2. The Rogers Supercenter was remodeled just last fall to the cleaner-brighter-more colorful concept, and that look has been rolling out into the current remodels across the country. Remodels & updates are based on the age of the store and the market; there are tiers of intensity, i.e. how much of the whole package the store gets, based on several factors. All stores usually get remodeled every seven years. The store across from the HO is currently being updated, and we are experimenting with some new ideas there as well.

    3. The Pinnacle Neighborhood Market was designed to be unique, but is also a test store for new concepts, from food offerings to the look & feel of the store. Many of these things will be incorporated in NHMs in the future, although not all and not everywhere …

    Always enjoy your column, especially when I can answer back!


    Thanks. I hope you don't think I was insulting your stores…far from it. I was impressed. And continue to be.



    And, on the subject of the growth of private label, MNB user Craig Espelien wrote:

    The real key to what will happen to private brands as the economy improves is based on a variety of things – I have been through three or four economic downturns during my private label experience and they are all about the same. The largest factor is quality (as you correctly pointed out) – whether retailers continue to offer quality products or if they choose to squeeze a few more cents out of the cost and sacrifice quality for a few more pennies of profit. In the past, economic downturns have helped private brands achieve a new plateau of sales. When the economy improves, there is a period of flattening where the plateau is maintained (with minor movements up or down) for a period of time to see if both the economy and the quality are sustainable.

    The retailers that are able to leverage the shift in consumer awareness are those that think a bit more outside of the box – by eliminating unproductive brands (and pushing those sales into both private brands and more value added brands that exist in the category or sector) and by working in tandem with strategic private brand suppliers to develop innovative items that fit a future consumer need or deliver superior performance against the competition.

    Too often this opportunity is passed up in a “me too” approach to brand building – the thought process that everyone wants change as long as it is exactly the same as something that already exists (I can not even count the times when superior products were presented to retailers and their response was inevitably – “what is the national brand equivalent item?”). Where in other parts of the world key retailers and private brands lead the development process, very few retailers in the US are willing to do that (Wegmans, Trader Joe’s and a few others are the exceptions that sort of prove the rule).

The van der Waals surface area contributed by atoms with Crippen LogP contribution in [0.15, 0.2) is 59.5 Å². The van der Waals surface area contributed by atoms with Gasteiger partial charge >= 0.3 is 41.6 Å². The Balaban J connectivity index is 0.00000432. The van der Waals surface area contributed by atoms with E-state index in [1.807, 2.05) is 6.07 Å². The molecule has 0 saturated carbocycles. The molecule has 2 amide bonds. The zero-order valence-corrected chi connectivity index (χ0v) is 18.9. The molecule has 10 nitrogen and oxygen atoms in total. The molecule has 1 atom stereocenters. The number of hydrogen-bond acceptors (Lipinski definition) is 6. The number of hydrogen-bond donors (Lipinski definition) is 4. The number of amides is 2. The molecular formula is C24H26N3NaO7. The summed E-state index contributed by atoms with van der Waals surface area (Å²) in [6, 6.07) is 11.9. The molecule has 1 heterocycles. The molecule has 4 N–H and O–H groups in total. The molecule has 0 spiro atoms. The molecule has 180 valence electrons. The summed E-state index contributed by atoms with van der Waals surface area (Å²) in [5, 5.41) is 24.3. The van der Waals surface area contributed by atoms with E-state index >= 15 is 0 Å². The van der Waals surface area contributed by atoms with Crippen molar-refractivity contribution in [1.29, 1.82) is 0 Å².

Hopefully, this downturn will trigger additional foresight amongst retailers to eliminate unproductive brands that add no incremental value for the consumer and move to more product development of things the consumer is not yet aware they want or need (sort of like Swiffer).

    Keep up the good work – love the columns and discourse.


    Our pleasure.
    KC's View:

    Published on: June 26, 2009

    Just when I thought I was out... they pull me back in.

    Okay, okay…I know I said I was going on vacation.

    But the thing about this job is that a story comes across the Internet, and I instantly want to write about it.

    That was the case yesterday when the Kroger news and the Farrah story popped up on my laptop. And then the Michael Jackson story (though as you can see, I have almost nothing to say on that one). And then there were a couple of other stories, and then a few emails that I thought worth sharing.

    So I sat down at the laptop and knocked off another MNB.

    There’s another line, this one from “The Godfather, Part II”:

    This is the business we have chosen.

    My little holiday is going to start tomorrow (really!), and I’ll be back on Monday, July 6.

    Have a great weekend…a great week…Sláinte!!
    KC's View:

    Published on: June 26, 2009

    One of the features of the recent CIES World Food Business Summit was a series of video segments, sponsored by JohnsonDiversey and produced by MNB “Content Guy” Kevin Coupe, that gave the global delegates a taste of some of the various food retailing experiences available to US shoppers, with a theme of “ingredients for success.”

    There is a limited supply of videos available exclusively to the MNB community…and so if you’d like one, email Kevin Coupe at: kc@morningnewsbeat.com , make sure you put the word “Video” in the subject line and include your name, title, company and street address … and he will pass it along to JohnsonDiversey so they can send you a copy while supplies last
    KC's View: